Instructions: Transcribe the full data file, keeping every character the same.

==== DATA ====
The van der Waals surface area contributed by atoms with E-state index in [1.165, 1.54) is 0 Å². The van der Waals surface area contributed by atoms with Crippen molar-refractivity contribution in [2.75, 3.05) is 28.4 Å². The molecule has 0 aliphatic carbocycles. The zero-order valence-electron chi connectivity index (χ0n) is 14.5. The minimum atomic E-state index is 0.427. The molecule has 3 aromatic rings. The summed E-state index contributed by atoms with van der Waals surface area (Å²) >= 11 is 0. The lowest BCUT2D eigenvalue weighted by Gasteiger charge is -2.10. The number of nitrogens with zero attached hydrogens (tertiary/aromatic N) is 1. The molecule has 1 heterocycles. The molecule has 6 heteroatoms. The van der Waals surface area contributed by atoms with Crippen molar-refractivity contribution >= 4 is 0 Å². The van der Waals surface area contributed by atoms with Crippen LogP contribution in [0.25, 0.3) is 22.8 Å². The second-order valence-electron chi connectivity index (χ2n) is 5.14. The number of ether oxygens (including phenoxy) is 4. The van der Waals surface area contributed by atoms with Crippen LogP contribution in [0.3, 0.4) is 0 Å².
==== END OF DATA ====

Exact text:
The van der Waals surface area contributed by atoms with E-state index in [1.165, 1.54) is 0 Å². The van der Waals surface area contributed by atoms with Crippen molar-refractivity contribution in [2.75, 3.05) is 28.4 Å². The molecule has 0 aliphatic carbocycles. The zero-order valence-electron chi connectivity index (χ0n) is 14.5. The minimum atomic E-state index is 0.427. The molecule has 3 aromatic rings. The summed E-state index contributed by atoms with van der Waals surface area (Å²) >= 11 is 0. The lowest BCUT2D eigenvalue weighted by Gasteiger charge is -2.10. The number of nitrogens with zero attached hydrogens (tertiary/aromatic N) is 1. The molecule has 1 heterocycles. The molecule has 6 heteroatoms. The van der Waals surface area contributed by atoms with Crippen molar-refractivity contribution >= 4 is 0 Å². The van der Waals surface area contributed by atoms with Crippen LogP contribution in [0.25, 0.3) is 22.8 Å². The second-order valence-electron chi connectivity index (χ2n) is 5.14. The number of ether oxygens (including phenoxy) is 4. The van der Waals surface area contributed by atoms with Crippen LogP contribution in [0.3, 0.4) is 0 Å².